I love M1911s, Hi-Powers, CZ-75s and basically any gun that lets me carry it in condition one — “cocked and locked” (and ready to rock!). Plenty of people tell me they don’t need a round chambered. They carry Israeli style (chamber empty, safety off) and rack the action when they need the gun. Not only is this irrefutably slower, but also breeds dangerous habits and complacency by instilling the belief that your gun is always unloaded.
Some folks carry their 1911s in a strange cross between condition zero and condition one, where they have a round chambered, but the hammer down — bad idea. If you carry in this manner you are needlessly risking your life and the lives of those around you. The 1911’s hammer is too easy to lose control of while lowering. Assuming you followed the four cardinal safety rules of firearms, best case scenario you’ve just lost a bit of your hearing and pride. Worst, you’ve just put a very big hole in an innocent bystander. Ironically, a 1911 dropped on a lowered hammer with a round chambered has a chance, albeit a small one, to fire. So much for that peace of mind, chalk it up as another reason to carry cocked and locked.
Now let’s talk pragmatics. With adrenaline pumping through their veins, one of the first things that people lose is their ability to perform fine motor-skills. Imagine Michael J Fox had to use a gun to defend himself, do you think he would find cocking the hammer easier than sweeping the 1911’s generously-sized thumb safety? Truth be told, Mr. Fox should probably steer clear of firearms, but if he absolutely had to carry one, he should carry it in a modified condition three, no round in the chamber and safety off. If you don’t have Parkinson’s or some other motor skill-ruining disability, this is poor method of carry.
One of the greatest advantages of the 1911 platform is its wonderful trigger and ergonomics. Carrying your 1911 with an empty chamber adds precious seconds to your draw time that can mean the difference between life and death in armed confrontation. An added bonus of having your 1911 always chambered, is that it cements the first rule of firearms safety into your mind better than Eddie Eagle ever could.
I have carried my backup gun, a Smith & Wesson 442 snub-nosed revolver that has no external safety, for a number of years. Therefore, I subconsciously treat every gun like it is loaded and chambered with the safety off. I treat them all this way regardless, but having the majority of my weapon experience with an always-hot weapon mentally reinforces good habits.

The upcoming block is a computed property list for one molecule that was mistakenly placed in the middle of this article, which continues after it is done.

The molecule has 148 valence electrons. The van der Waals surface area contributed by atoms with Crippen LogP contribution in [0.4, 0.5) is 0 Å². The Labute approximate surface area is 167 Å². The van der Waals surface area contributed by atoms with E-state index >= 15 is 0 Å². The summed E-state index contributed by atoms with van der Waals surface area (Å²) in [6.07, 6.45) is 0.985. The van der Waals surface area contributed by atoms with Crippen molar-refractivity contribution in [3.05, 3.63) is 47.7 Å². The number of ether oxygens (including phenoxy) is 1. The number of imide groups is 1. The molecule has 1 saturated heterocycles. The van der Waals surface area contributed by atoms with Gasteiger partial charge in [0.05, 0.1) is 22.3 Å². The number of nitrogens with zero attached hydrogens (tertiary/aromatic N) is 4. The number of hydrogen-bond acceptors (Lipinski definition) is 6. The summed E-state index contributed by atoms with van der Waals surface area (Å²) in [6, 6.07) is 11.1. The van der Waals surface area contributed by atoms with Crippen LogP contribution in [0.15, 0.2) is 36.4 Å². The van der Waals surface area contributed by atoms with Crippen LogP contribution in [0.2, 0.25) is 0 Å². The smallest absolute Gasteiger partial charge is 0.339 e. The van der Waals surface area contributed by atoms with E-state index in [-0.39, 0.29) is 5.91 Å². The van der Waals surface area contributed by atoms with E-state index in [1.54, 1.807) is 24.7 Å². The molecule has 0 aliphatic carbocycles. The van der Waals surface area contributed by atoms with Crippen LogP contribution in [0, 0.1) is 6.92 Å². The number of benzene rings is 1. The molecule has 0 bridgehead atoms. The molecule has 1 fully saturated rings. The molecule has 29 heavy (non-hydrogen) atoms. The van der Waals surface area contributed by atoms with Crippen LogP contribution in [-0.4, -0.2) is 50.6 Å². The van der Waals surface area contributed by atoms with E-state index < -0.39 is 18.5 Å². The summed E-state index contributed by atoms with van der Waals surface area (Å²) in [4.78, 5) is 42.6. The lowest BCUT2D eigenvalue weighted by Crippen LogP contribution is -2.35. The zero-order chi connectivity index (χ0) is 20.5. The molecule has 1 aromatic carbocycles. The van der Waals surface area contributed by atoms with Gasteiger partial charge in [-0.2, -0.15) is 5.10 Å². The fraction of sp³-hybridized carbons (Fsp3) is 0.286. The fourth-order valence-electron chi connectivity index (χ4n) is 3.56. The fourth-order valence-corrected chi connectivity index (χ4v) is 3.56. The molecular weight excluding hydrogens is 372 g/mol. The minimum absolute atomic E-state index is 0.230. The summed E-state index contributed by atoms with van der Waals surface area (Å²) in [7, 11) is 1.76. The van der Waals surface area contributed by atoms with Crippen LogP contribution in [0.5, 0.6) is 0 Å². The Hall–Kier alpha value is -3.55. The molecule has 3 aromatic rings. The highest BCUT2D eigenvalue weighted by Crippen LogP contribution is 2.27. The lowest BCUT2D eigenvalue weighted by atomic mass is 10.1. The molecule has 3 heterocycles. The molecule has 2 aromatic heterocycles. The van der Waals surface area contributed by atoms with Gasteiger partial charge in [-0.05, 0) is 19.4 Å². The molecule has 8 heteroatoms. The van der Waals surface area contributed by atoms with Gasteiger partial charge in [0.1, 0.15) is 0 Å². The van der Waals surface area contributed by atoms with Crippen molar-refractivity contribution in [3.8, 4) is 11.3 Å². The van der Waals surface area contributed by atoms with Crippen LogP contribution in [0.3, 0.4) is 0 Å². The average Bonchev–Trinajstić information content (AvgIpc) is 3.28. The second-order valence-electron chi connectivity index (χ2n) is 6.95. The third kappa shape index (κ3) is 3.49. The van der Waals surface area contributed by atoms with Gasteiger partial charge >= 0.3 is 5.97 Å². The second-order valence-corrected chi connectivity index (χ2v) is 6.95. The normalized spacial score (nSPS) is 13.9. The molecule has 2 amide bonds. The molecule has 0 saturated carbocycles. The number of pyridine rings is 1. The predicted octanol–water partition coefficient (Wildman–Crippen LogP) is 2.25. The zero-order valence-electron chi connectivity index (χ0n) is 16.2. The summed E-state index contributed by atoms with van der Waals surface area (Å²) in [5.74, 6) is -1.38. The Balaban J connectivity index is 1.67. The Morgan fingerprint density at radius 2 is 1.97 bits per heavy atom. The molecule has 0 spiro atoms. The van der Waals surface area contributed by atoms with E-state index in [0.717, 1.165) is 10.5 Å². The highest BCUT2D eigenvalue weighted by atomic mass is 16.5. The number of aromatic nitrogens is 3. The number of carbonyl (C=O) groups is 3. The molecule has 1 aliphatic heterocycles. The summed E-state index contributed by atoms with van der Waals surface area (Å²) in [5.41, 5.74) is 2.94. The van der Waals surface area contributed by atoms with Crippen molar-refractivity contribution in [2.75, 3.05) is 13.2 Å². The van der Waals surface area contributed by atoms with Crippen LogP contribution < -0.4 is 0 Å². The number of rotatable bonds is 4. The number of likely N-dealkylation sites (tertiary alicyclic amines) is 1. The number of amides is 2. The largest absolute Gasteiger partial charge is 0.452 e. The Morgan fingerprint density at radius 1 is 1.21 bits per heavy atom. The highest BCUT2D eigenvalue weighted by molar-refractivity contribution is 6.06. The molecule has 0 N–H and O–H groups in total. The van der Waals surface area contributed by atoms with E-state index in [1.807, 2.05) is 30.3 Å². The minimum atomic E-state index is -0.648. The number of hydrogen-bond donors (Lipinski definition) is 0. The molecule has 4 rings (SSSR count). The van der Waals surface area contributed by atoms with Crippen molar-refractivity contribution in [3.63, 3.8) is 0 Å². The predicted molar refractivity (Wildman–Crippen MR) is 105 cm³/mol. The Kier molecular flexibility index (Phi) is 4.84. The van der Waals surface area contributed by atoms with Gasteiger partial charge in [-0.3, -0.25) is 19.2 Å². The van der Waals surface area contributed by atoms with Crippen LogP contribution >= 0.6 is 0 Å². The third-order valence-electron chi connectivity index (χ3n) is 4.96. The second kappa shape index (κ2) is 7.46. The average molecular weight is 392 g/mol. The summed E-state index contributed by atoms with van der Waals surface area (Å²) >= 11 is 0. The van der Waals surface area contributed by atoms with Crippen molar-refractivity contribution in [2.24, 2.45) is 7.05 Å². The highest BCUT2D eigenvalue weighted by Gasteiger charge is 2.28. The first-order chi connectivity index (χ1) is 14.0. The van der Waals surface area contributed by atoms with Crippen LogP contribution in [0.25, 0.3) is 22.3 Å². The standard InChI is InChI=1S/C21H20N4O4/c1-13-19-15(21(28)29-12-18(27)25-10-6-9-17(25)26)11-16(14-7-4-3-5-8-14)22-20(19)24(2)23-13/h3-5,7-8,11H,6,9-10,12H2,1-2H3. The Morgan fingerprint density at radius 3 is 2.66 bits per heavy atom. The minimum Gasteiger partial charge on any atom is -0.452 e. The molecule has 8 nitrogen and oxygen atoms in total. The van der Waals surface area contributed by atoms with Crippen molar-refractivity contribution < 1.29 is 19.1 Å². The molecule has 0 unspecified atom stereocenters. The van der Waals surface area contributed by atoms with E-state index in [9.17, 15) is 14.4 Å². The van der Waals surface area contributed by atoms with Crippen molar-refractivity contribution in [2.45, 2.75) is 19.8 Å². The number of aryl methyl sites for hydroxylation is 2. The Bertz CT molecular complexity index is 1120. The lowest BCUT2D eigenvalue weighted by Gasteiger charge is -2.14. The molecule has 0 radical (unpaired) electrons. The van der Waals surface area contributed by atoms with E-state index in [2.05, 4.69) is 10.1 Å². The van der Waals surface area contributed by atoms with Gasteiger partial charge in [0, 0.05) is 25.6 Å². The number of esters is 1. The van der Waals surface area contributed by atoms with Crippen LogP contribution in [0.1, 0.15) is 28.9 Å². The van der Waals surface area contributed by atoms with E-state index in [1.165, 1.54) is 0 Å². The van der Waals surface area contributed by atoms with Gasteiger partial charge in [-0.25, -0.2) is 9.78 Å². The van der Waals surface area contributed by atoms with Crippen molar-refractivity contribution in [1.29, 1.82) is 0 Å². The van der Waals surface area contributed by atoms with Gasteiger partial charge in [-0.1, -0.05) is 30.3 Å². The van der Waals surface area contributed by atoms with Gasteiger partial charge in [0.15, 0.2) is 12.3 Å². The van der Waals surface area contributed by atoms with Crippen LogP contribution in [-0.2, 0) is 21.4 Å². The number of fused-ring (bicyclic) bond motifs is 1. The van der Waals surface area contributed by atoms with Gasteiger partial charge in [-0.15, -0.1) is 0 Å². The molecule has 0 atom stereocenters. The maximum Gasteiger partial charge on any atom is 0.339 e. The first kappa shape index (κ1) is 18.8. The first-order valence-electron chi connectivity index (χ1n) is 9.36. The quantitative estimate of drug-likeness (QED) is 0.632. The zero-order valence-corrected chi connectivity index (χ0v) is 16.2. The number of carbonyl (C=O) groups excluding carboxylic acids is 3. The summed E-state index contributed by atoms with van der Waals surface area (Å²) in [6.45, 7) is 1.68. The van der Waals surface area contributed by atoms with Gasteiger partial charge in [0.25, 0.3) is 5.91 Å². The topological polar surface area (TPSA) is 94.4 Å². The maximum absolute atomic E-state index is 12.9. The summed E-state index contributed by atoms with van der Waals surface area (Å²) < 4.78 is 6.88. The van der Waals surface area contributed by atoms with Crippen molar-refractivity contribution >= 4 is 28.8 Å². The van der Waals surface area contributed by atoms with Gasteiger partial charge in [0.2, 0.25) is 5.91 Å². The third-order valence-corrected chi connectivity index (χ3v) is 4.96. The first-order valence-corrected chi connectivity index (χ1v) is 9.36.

The only accidental discharge I’ve ever had was with a friend’s SKS at the gun range. Its firing pin was caked in cosmoline and the weapon discharged as soon as the bolt closed. Thankfully, since I had followed every safety rule, the fact that the gun slam-fired on the first shot, didn’t matter. The round traveled harmlessly into the berm 75 yards away. On the streets you will not have this luxury, you are responsible for every round that leaves your weapon. Ponder that while you imagine yourself, dripping with sweat, hands shaking from the adrenal dump, trying to carefully lower your hammer on a chambered round. Makes me nervous just thinking about it.
People worried about carrying their 1911 with the safety on, fearing in the heat of battle they’ll neglect to take it off, need to better understand the benefits of training and practice. While there is certainly a chance that a shooter under great stress will forget to take their pistol off safe. This chance can be marginalized by training, both at home and the range, with the pistol in condition one.
Every time you shoot at the range, assuming they allow it, load your pistol, chamber a round, put the safety on and holster the weapon. Slowly and deliberately draw your pistol concentrating on keeping your finger off the trigger. Once the pistol is at chest height and away from your body, with your finger off the trigger, sweep the safety off as you raise the pistol’s sights into alignment. Once you are sure of your target and what lies beyond, place your finger on the trigger and slowly squeeze the trigger. Fire a few rounds, re-engage the safety and re-holster. Rinse and repeat a dozen times, every time you go the range. Make, “disengaging the safety” part of your draw.
Do this as home with a gun that you have verified is empty, in a room with no ammunition of any type and in a safe direction. Repeat a few times a week at a time dedicated to it. Soon it will become second nature.
The 1911 pistol, while dated, is an incredibly capable lead-delivery system, that despite 100 years of technological advancement still manages to hold its own and attract shooters of all ages with its excellent ergonomics. These ergonomics come at the cost of having to memorize an extra step in your manual of arms. A shooter came overcome this with dedicated, diligent practice. This makes the 1911 an excellent choice for professionals and enthusiasts, but a poor one for range-shy shooters and novices. If you’re going to carry a 1911 though, be trained, diligent and deliberate. Above all else, carry that classic workhorse the way it was meant to be: cocked and locked in condition one.